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HPB (Oxford). 2008;10(4):244-8. doi: 10.1080/13651820802166971.

Blocking intrahepatic inflow and backflow using Chang's needle during hepatic resection: Chang's maneuver.

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  • 1Department of Surgery, College of Medicine and Hospital, National Cheng Kung University, Tainan, Taiwan.



Chang's needle is a straight, 18-gauge stainless steel needle with a hook near its top to catch the thread and can be used for various hepatic resections. Since its introduction in 1996, accumulated experience has shown that using Chang's needle is simple and safe. We recently explored a new application for the needle with an intrahepatic vascular block during hepatic resections.


Using Chang's needle makes whole-thickness interlocking sutures of the liver possible. One or two rows of multiple sutures secure the inflow and backflow while allowing a hepatic parenchymal division with less blood loss. Under ultrasound guidance, single temporary sutures can be made in the respective branches of the Glisson sheath to block inflow, and, on the right or left hepatic vein, to block backflow as well.


We did 89 hepatic resections without specifically aimed inflow or backflow blocks, including 12 right lobectomies, three trisegmentectomies, 21 bisegmentectomies, and 15 segmentectomies. Twenty-seven patients had mild to severe liver cirrhosis. Specifically aimed inflow blocks for partial hepatic resections were done on the Glisson sheath (G) of segment 8 (two patients), segment 6 (one patient), and segment 3 (one patient). One patient with a G8 block had a concomitant backflow block of the right hepatic vein. Overall, there was no procedure-related mortality or hepatic failure. Ischemia and reperfusion induced liver function deterioration was minimal in the group with this kind of temporary vascular blocks.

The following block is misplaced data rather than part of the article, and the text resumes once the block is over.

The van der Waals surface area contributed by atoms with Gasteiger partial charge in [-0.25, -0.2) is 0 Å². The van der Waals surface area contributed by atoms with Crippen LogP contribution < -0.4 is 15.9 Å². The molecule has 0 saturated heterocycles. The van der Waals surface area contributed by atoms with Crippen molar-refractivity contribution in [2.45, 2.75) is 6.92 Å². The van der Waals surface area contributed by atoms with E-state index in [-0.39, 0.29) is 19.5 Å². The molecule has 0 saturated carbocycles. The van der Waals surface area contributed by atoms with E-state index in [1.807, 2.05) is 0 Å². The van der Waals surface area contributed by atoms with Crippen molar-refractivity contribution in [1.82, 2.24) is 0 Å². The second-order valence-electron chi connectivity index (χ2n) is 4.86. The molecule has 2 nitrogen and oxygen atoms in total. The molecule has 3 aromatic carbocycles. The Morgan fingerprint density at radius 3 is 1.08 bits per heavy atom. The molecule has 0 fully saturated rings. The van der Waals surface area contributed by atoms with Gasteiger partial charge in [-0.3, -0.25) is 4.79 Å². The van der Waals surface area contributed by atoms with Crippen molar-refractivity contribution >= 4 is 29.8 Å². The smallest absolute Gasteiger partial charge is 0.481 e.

In addition to hepatic resections, Chang's maneuver can be used for intrahepatic individual inflow or backflow blocks, or both, to minimize ischemic and reperfusion injuries.


Chang's needle; Hepatic failure; Hepatic resection; Hepatocellular carcinoma; Ischemia reperfusion injury; Pringle's maneuver

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